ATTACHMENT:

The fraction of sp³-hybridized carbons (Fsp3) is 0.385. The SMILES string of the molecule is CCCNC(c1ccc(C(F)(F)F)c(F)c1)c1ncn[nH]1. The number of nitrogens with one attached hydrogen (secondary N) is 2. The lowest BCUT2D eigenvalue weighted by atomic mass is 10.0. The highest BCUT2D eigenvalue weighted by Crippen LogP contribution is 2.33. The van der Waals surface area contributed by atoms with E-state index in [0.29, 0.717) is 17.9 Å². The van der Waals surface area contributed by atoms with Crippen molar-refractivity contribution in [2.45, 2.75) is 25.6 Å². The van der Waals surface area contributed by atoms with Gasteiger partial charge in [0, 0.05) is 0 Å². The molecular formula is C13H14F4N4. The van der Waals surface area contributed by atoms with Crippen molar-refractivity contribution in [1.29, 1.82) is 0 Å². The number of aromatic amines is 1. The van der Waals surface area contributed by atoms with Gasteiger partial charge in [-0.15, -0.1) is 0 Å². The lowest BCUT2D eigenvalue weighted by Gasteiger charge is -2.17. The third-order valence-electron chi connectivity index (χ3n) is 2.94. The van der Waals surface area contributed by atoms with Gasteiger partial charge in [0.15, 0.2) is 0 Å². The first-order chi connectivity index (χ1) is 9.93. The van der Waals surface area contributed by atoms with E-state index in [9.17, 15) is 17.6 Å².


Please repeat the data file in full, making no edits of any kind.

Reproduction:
The fraction of sp³-hybridized carbons (Fsp3) is 0.385. The SMILES string of the molecule is CCCNC(c1ccc(C(F)(F)F)c(F)c1)c1ncn[nH]1. The number of nitrogens with one attached hydrogen (secondary N) is 2. The lowest BCUT2D eigenvalue weighted by atomic mass is 10.0. The highest BCUT2D eigenvalue weighted by Crippen LogP contribution is 2.33. The van der Waals surface area contributed by atoms with E-state index in [0.29, 0.717) is 17.9 Å². The van der Waals surface area contributed by atoms with Crippen molar-refractivity contribution in [2.45, 2.75) is 25.6 Å². The van der Waals surface area contributed by atoms with Gasteiger partial charge in [0, 0.05) is 0 Å². The molecular formula is C13H14F4N4. The van der Waals surface area contributed by atoms with Crippen molar-refractivity contribution in [1.29, 1.82) is 0 Å². The number of aromatic amines is 1. The van der Waals surface area contributed by atoms with Gasteiger partial charge in [-0.15, -0.1) is 0 Å². The lowest BCUT2D eigenvalue weighted by Gasteiger charge is -2.17. The third-order valence-electron chi connectivity index (χ3n) is 2.94. The van der Waals surface area contributed by atoms with Gasteiger partial charge in [0.15, 0.2) is 0 Å². The first-order chi connectivity index (χ1) is 9.93. The van der Waals surface area contributed by atoms with E-state index in [9.17, 15) is 17.6 Å².